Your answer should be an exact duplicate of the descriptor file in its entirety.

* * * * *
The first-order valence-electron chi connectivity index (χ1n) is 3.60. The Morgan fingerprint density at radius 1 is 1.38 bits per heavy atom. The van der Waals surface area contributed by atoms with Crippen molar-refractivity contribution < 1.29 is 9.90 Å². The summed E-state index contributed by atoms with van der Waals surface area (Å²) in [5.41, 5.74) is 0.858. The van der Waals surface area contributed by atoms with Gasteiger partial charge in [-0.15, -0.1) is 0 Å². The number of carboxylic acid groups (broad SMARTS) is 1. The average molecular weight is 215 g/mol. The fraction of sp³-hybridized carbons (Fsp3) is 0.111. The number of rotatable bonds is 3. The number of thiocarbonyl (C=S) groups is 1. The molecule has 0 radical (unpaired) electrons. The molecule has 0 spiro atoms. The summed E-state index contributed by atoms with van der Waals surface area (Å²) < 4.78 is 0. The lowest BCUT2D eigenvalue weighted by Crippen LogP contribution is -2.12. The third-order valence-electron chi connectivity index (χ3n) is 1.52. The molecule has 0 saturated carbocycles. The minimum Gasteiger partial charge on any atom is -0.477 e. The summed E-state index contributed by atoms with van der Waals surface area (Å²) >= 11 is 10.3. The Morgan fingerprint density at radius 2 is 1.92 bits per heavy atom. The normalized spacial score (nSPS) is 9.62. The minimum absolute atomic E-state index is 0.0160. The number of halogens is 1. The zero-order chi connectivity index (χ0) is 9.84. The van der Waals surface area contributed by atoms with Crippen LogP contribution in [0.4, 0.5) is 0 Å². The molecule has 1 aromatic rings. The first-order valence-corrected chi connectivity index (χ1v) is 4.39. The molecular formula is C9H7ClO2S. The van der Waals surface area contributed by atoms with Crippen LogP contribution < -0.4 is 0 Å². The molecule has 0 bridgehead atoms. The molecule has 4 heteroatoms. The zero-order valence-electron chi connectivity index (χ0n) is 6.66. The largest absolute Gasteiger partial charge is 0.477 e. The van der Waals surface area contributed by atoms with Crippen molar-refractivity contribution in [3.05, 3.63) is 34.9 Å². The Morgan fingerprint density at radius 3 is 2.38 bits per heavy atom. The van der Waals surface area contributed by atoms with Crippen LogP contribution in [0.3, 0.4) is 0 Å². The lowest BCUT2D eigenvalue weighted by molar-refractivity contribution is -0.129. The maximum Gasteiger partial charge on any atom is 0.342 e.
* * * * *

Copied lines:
The first-order valence-electron chi connectivity index (χ1n) is 3.60. The Morgan fingerprint density at radius 1 is 1.38 bits per heavy atom. The van der Waals surface area contributed by atoms with Crippen molar-refractivity contribution < 1.29 is 9.90 Å². The summed E-state index contributed by atoms with van der Waals surface area (Å²) in [5.41, 5.74) is 0.858. The van der Waals surface area contributed by atoms with Gasteiger partial charge in [-0.15, -0.1) is 0 Å². The number of carboxylic acid groups (broad SMARTS) is 1. The average molecular weight is 215 g/mol. The fraction of sp³-hybridized carbons (Fsp3) is 0.111. The number of rotatable bonds is 3. The number of thiocarbonyl (C=S) groups is 1. The molecule has 0 radical (unpaired) electrons. The molecule has 0 spiro atoms. The summed E-state index contributed by atoms with van der Waals surface area (Å²) < 4.78 is 0. The lowest BCUT2D eigenvalue weighted by Crippen LogP contribution is -2.12. The third-order valence-electron chi connectivity index (χ3n) is 1.52. The molecule has 0 saturated carbocycles. The minimum Gasteiger partial charge on any atom is -0.477 e. The summed E-state index contributed by atoms with van der Waals surface area (Å²) >= 11 is 10.3. The Morgan fingerprint density at radius 2 is 1.92 bits per heavy atom. The normalized spacial score (nSPS) is 9.62. The minimum absolute atomic E-state index is 0.0160. The number of halogens is 1. The zero-order chi connectivity index (χ0) is 9.84. The van der Waals surface area contributed by atoms with Crippen LogP contribution in [0.4, 0.5) is 0 Å². The molecule has 1 aromatic rings. The first-order valence-corrected chi connectivity index (χ1v) is 4.39. The molecular formula is C9H7ClO2S. The van der Waals surface area contributed by atoms with Crippen LogP contribution < -0.4 is 0 Å². The molecule has 0 bridgehead atoms. The molecule has 4 heteroatoms. The zero-order valence-electron chi connectivity index (χ0n) is 6.66. The largest absolute Gasteiger partial charge is 0.477 e. The van der Waals surface area contributed by atoms with Crippen molar-refractivity contribution in [3.05, 3.63) is 34.9 Å². The Morgan fingerprint density at radius 3 is 2.38 bits per heavy atom. The van der Waals surface area contributed by atoms with Crippen LogP contribution in [0.3, 0.4) is 0 Å². The lowest BCUT2D eigenvalue weighted by molar-refractivity contribution is -0.129. The maximum Gasteiger partial charge on any atom is 0.342 e.